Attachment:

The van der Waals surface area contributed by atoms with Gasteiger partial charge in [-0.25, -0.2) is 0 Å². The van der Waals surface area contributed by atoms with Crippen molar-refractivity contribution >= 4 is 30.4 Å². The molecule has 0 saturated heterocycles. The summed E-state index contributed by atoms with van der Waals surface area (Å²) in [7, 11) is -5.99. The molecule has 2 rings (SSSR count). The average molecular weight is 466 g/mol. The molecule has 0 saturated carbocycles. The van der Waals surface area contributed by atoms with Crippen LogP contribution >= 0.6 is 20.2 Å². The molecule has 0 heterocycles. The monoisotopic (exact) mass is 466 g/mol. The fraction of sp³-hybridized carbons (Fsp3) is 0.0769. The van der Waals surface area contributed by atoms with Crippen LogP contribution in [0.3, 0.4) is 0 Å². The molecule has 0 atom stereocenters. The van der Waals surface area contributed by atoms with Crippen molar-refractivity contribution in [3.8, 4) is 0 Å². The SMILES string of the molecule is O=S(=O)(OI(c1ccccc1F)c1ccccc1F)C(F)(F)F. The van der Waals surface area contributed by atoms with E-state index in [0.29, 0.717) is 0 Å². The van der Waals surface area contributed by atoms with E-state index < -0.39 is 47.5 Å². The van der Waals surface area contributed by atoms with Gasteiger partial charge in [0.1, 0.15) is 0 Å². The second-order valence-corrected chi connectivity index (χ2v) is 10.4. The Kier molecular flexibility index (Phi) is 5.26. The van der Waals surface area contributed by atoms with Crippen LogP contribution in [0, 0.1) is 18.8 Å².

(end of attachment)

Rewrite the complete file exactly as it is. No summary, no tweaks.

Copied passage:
The van der Waals surface area contributed by atoms with Gasteiger partial charge in [-0.25, -0.2) is 0 Å². The van der Waals surface area contributed by atoms with Crippen molar-refractivity contribution >= 4 is 30.4 Å². The molecule has 0 saturated heterocycles. The summed E-state index contributed by atoms with van der Waals surface area (Å²) in [7, 11) is -5.99. The molecule has 2 rings (SSSR count). The average molecular weight is 466 g/mol. The molecule has 0 saturated carbocycles. The van der Waals surface area contributed by atoms with Crippen LogP contribution >= 0.6 is 20.2 Å². The molecule has 0 heterocycles. The monoisotopic (exact) mass is 466 g/mol. The fraction of sp³-hybridized carbons (Fsp3) is 0.0769. The van der Waals surface area contributed by atoms with Crippen LogP contribution in [0.3, 0.4) is 0 Å². The molecule has 0 atom stereocenters. The van der Waals surface area contributed by atoms with Crippen molar-refractivity contribution in [3.8, 4) is 0 Å². The SMILES string of the molecule is O=S(=O)(OI(c1ccccc1F)c1ccccc1F)C(F)(F)F. The van der Waals surface area contributed by atoms with E-state index in [0.29, 0.717) is 0 Å². The van der Waals surface area contributed by atoms with E-state index < -0.39 is 47.5 Å². The van der Waals surface area contributed by atoms with Gasteiger partial charge in [0.1, 0.15) is 0 Å². The second-order valence-corrected chi connectivity index (χ2v) is 10.4. The Kier molecular flexibility index (Phi) is 5.26. The van der Waals surface area contributed by atoms with Crippen LogP contribution in [0, 0.1) is 18.8 Å².